The boomer retiree class is facing a 50%-plus cut to next year’s Social Security cost-of-living adjustment, even amid the highest inflation in a generation

May 24, 2023, 12:00 PM UTC
Senior couple sitting at the kitchen table looking at digital tablet and recalculating their expenses.
The 2024 Social Security cost-of-living adjustment could be 3.1%, or lower.
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Inflation led to the highest cost-of-living adjustment in 40 years for Social Security beneficiaries this year, with checks increasing 8.7%. But with inflation cooling, the COLA could be less than half of that next year.

Though it’s still too soon to know exactly what the 2024 adjustment will be—it is based on inflation numbers from July, August, and September of the preceding year and will be announced in October—current projections put it around 3.1%. But it could be even less generous, says Mary Johnson, Social Security and Medicare policy analyst at the Senior Citizens League.

“Since there are still five more months of data to come in, my estimate will change,” Johnson tells Fortune. “The long-term inflation is still downward. Thus, the COLA could go lower than 3.1%.”

The COLA affects some 70 million people who receive Social Security benefits, including seniors, disabled adults, survivors of insured workers, and low-income individuals who receive Supplemental Security Income (SSI).

Due to rapidly rising inflation over the past few years, those 70 million beneficiaries received larger than normal adjustments in 2022, when the increase was 5.9%, and in 2023, with the four-decade high of 8.7%. Even if the adjustment hit 3.1% next year, that would still be higher than many years over the past decade (in 2021, the COLA was 1.3%; in 2020, it was 1.6%).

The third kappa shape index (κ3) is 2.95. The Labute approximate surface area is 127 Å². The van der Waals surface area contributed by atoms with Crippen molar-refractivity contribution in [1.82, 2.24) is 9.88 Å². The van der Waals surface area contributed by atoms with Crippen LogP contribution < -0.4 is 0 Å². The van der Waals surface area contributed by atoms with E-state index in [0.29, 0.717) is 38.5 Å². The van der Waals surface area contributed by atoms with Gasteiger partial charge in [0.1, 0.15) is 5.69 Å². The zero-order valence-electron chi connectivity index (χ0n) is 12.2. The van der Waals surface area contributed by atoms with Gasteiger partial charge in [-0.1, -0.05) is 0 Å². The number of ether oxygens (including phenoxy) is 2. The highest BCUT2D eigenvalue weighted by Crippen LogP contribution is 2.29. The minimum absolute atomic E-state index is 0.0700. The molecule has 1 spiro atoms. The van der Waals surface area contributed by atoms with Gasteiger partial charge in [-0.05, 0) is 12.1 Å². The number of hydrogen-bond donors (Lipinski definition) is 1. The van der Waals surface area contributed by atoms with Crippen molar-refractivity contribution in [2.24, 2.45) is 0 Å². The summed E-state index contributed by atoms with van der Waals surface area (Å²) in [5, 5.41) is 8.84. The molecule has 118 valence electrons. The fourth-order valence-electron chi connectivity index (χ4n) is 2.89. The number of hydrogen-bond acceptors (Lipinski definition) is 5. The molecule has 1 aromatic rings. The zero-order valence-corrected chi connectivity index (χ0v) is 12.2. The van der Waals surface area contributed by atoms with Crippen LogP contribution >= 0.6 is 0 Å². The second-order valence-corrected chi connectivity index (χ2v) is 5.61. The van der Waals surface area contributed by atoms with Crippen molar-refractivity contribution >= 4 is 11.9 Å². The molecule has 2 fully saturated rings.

Inflation and a rocky stock market have hit seniors—including both baby boomers and members of the Silent Generation—especially hard over the past few years. Some have had to make hard choices about what to pay for as their budgets are stretched thin; others have delayed retirement or gone back to work to make ends meet.

But even though inflation may be moderating, it’s still higher than it has been in 20 years. And the Senior Citizens League (SCL) points out that many people on fixed incomes, especially seniors, have actually lost buying power over the past two decades. The longer someone has received benefits, the more their purchasing power has fallen, as the losses compound each year. The organization also found that those who retired before 2000 have lost 36% of their buying power.

Per the organization, Social Security benefits have increased by 78% between January 2000 and February 2023, while the cost of goods and services retirees typically buy—including food, utilities, car maintenance, and so on—has increased by 141.4%.

“For every $100 a retired household spent on groceries in 2000, that household can only buy about $64 worth today,” according to the SCL.

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